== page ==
Kenny Luck
Saddleback Church's Kenny Luck (Facebook)

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“He’s gone rogue.”

Usually you will encounter this phrase in spy novels when counter-intelligence operatives, spies or assassins leave the grid and, consequently, the control of their handlers. In any context, the word rogue suggests someone or something has become unorthodox, unpredictable, dangerous or solitary.

Practically, that person or group has escaped your control or ability to manage their activities in any functional or positive way. On film or in real life, the response to the news that someone or something has “gone rogue” is the same: “Oh no” or “Uh oh.”

These are the uncolorful and sanitized responses one might hear. The inner reaction is more telling—deep fear. That’s because the man or men who have “gone rogue” have either the asset of proximity to things or people you value or tribal knowledge they can use against their employers or sponsors. What damage they may or may not do with those assets is what makes the rogue men ones who need to be feared if they are connected to what you are doing. The feeling is not good.

They make you feel vulnerable to attack from within.

Having consulted for hundreds of churches, we have had countless pastors tell us that the men’s ministry in their churches have “gone rogue.” That is their expression, not mine. When a pastor says this, I know immediately he is saying several things all at once. He means that:

1. Programming or meetings for men are happening in some form.

2. The church has little influence or desires not to have influence over what goes on in those meetings.

3. The men leading those meetings have developed subcongregations within the larger congregation.

4. There is not a connected vision or purpose for those meetings that serves the needs of the church directly.

5. There is a feeling that the men in those groups have become or could become adversarial or a bastion of discontent within the body of believers.

6. There is no real connection or loyalty in the group to the senior pastor or lead pastor to serve him or make him successful in the mission God has called him to achieve.

7. There is a fear that the proximity, tribal knowledge or connections of the men in those meetings make confronting or changing the men’s ministry fraught with difficulty or egos.


The "Sleeping Giant" revelation and response process does not allow for such dysfunction and disunity that is self-inflicted. For some churches, it is not so much that men’s activities have gone rogue but that they do not tie in to the larger infrastructure, planning and overall discipleship process well. Questions are not asked on the front end, and there are no mission, vision, objectives or strategies to make sure they are achieved.  

Usually some guy asked the pastor at some point if he was doing anything for the men, and the overworked and underpaid pastor who could not add one more responsibility says, “Well, if you have a heart for that, then you're it!”

We call this free-market ministry development, and it works to a certain point for certain things. Men’s ministry is not one of those things you want to let loose organically for long, because somewhere along the way it is going to start becoming self-serving versus church-serving.

The focus will shift from gathering the men of the church—a feeling of unity and larger purpose—to convening the men to serve their needs for knowledge or help them individually without any bigger reason for their investment of time and energy. The “why” for doing something is not any larger than helping the man be more accountable, a better husband, more moral, a better father, a better man or a better disciple.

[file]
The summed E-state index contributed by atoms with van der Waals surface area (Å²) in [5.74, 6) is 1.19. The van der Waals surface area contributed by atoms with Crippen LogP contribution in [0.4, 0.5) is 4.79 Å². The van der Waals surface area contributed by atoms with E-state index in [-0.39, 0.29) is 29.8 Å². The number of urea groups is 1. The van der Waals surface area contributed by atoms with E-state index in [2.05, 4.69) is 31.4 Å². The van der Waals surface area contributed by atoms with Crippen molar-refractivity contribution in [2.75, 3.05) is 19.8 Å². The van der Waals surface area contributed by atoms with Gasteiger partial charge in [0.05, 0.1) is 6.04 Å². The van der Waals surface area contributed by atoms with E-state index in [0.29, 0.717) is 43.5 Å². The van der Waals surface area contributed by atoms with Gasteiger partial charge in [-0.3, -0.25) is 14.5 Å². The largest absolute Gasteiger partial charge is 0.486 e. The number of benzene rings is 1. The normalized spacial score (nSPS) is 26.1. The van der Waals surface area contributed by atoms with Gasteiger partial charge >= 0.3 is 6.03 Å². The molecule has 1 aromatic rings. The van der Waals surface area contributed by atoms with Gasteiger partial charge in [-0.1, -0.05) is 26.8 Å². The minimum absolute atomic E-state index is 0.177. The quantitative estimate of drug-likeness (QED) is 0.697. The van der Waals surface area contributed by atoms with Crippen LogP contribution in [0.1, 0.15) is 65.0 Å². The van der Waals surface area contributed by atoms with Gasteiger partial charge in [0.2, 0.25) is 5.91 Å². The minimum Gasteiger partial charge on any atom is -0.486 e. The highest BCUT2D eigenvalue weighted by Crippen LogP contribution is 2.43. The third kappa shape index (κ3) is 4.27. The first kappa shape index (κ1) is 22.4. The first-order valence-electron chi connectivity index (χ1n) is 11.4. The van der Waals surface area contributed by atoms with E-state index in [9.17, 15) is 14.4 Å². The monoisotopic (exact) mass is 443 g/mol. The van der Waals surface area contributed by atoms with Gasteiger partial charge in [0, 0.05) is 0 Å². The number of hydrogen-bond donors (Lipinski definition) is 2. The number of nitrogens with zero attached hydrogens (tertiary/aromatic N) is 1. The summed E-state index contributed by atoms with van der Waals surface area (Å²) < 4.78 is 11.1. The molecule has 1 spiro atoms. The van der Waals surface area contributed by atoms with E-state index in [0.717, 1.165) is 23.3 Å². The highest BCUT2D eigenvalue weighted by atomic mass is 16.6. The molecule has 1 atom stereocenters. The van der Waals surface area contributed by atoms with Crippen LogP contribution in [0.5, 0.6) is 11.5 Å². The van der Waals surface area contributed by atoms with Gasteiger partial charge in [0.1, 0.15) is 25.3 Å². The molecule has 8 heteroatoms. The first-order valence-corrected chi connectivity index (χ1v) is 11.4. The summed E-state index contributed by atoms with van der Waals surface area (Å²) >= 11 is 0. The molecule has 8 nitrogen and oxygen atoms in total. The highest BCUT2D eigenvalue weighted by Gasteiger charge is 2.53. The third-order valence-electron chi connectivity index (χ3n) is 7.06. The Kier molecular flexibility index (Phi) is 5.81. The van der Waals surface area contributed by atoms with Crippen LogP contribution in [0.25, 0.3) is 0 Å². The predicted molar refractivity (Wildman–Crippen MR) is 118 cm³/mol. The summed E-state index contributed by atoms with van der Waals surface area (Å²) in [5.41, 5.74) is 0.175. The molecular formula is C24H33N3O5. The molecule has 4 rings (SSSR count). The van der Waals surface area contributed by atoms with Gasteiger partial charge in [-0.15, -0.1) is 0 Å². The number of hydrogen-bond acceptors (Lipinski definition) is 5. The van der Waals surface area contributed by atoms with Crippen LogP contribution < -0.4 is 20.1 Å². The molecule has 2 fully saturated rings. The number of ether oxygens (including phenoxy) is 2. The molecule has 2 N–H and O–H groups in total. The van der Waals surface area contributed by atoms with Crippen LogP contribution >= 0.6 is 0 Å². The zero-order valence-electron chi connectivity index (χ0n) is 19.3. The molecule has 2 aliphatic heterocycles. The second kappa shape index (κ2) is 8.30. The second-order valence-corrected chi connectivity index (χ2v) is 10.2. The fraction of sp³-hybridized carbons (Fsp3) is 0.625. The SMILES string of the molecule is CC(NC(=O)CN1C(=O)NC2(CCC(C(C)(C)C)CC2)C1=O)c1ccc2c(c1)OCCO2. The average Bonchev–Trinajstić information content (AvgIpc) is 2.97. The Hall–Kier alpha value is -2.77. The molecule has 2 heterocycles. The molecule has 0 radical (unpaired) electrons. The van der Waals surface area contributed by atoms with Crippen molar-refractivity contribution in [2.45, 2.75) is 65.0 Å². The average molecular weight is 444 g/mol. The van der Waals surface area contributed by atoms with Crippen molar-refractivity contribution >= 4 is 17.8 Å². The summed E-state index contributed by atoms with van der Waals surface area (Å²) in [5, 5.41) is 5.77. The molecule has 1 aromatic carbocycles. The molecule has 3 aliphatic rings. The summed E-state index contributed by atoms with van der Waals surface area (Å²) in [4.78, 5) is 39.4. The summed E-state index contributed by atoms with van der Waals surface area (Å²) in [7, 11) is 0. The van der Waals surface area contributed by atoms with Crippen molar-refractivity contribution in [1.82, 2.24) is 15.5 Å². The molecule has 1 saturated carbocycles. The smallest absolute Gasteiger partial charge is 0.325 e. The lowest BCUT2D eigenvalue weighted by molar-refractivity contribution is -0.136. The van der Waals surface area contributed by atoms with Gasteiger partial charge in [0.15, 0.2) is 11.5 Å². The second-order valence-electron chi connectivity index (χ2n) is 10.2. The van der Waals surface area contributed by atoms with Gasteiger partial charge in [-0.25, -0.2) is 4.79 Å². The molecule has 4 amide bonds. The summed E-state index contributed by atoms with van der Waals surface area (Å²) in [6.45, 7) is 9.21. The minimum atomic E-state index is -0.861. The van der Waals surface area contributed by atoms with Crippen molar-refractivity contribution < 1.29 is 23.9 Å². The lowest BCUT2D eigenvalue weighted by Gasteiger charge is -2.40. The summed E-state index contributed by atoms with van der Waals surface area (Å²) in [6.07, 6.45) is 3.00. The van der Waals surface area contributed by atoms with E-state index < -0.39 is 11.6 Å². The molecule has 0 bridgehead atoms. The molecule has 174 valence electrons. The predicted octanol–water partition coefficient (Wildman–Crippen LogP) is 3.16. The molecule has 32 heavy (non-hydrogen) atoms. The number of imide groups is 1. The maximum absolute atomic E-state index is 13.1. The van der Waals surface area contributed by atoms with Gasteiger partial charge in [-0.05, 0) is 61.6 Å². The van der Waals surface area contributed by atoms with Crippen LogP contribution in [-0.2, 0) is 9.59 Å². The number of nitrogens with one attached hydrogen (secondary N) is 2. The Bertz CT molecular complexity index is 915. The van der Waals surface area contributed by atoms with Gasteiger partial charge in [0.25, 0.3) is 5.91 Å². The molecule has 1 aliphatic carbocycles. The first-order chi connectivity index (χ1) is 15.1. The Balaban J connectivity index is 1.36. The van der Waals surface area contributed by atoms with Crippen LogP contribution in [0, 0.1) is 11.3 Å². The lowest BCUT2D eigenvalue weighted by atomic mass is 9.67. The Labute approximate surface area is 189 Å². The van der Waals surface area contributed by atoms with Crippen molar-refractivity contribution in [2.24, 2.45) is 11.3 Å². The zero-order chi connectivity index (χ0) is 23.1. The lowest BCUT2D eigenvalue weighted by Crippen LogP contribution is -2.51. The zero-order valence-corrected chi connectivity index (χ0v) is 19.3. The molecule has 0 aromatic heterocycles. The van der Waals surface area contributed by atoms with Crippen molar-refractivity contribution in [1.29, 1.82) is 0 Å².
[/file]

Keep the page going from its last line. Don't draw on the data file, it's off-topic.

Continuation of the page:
All these are not bad reasons to “get in” and might even be the impetus, but they will not sustain something that serves the church in a direct way unless the pastor’s vision, needs and desire to fulfill greater objectives is meaningfully connected to all those relationships and activity in some way.

A quantum leap in thinking must occur.

The biggest failing we have seen among men hoping to build and maintain strong men’s ministries in the local church is this: It’s about the men’s ministry being successful versus serving their pastor and making him successful. They forget that God called this man first, that he is the shepherd of the people, that God speaks to him about where he wants to take the body, and that he is in authority over them. He is the leader. He is their leader.

This would not be tolerated in any other organization or enterprise that has a stated mission and people who care enough to guard it. In a business or military context, we call it insubordination. So often in the church context, we call it men’s ministry—that is, men attempting to build a ministry separate from or disconnected from the vision and mission God has appointed a senior or lead pastor to accomplish.

The "Sleeping Giant" process directly connects and keeps reconnecting the success of the men’s ministry, its leaders and those participating in it to the ministry traction it gives a senior or lead pastor.

Men’s ministry serves the vision of the pastor that God has entrusted to him. Both the men and the pastor measure themselves by how that vision is being supported and driven by church ministries and energy, not by how much budget, attention or exposure a particular ministry is receiving.

Kenny Luck is the men’s pastor at Saddleback Church and is the founder of Every Man Ministries. His 20th book and church training kit, Sleeping Giant: No Movement of God Without Men of God, is the proven blueprint for men’s ministries and was recently released through LifeWay Christian Resources and B&H Books. You can find out how the "Sleeping Giant Total Solution" can work in your church by going to

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